In Joshu’s koan: “Does a dog have buddha nature?”, my version of one of the questions is “Since everything is mu-buddha-nature (emptiness or suchness), why do we even have this skin bag? or why do we even bother taking care of form? If everything and every moment is already complete and whole, why act? Or why do anything? This is similar to Dogen’s original question that started his searching pilgrimage in China: “If everything is Buddha-nature, why do we even have to practice?” Joshu answers: “Because a practitioner knows, yet deliberately transgresses.”
What do we know? That in spite of appearances, everything is not solid and unitary. All things are fluid, porous and interconnected. That everything is constantly changing and impermanent. From an absolute point of view, there is a one-flavored life; unity or no-birth-no-death.
Ordinarily, we have a preconception about time. We have an idea that there is one being that exists continuously behind the idea of change. We say that we want to live in the present moment, right here, right now, but as we say that, this moment has already disappeared. This truth is called emptiness or mu-buddha-nature.
Coming from the realm of “this moment has already disappeared”, how can we relate to the form life (u-buddha-nature), our ordinary day-to-day activity? How do we act?
Joshu said: “We know but deliberately transgress.”
Katagiri Roshi wrote: When you manifest yourself right now, right here, becoming one with zazen or with your activity, this is Buddha-nature manifested in the realm of emptiness or impermanence.
Given everything we know, we still intentionally try to do something or make something but with no gaining idea. Our activity is the functioning of Buddha-nature. Our practice and engaged activity is the functioning of total dynamic working. Gyobutsu is the practicing, active Buddha.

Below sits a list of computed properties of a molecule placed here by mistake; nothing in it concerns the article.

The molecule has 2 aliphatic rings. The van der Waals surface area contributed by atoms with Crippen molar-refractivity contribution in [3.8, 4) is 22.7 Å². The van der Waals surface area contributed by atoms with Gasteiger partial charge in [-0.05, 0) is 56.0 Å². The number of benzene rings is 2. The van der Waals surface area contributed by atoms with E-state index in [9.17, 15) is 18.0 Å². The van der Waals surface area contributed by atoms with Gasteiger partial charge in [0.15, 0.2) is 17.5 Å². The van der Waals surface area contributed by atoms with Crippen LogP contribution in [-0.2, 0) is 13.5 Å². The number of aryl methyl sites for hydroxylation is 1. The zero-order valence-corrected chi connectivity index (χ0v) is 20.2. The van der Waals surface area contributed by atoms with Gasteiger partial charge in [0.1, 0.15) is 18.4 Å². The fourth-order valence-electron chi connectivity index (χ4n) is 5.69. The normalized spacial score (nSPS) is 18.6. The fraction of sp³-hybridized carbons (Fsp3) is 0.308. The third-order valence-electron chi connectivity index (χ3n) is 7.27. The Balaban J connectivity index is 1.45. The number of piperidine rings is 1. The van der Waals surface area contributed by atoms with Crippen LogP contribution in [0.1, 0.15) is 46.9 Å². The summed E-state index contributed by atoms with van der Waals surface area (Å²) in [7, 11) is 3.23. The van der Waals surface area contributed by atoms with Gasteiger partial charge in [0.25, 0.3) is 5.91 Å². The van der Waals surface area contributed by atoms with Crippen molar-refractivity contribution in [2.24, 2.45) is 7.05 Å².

Bodhidharma’s precepts tell us that all speech cannot actually tell the truth because the truth is beyond words. And yet, both Joshu (the silver-tongued teacher) and Dogen (the founder of our school) used words over and over to help humans by pointing to the truth. They knew but knowingly transgressed. They used speech as a function of human life. They used their “me” (5 skandhas) as a way to serve and actively participate in the world of form of which they belong.
Dogen uses the words “our daily activities constitute the emancipated body of suchness.” Usually we think that form and our daily life gets liberated or emancipated by the freedom of emptiness. But Dogen, in his strange upside-down pointing at the truth, reverses that, and says that emptiness or suchness gets emancipated by daily life. That through the vehicle of the form that is arising in this moment, suchness blooms and is emancipated, given life.
In this beautiful notion that form emancipates suchness, I return to my life and my karmic conditions with joy. Dogen in “Daigo” calls this “returning to delusion.” Form and emptiness are integrated into the wholehearted activity of this moment. We deliberately transgress. We totally, wholeheartedly, engage life and our stories (ie. our karma) with the view of impermanence.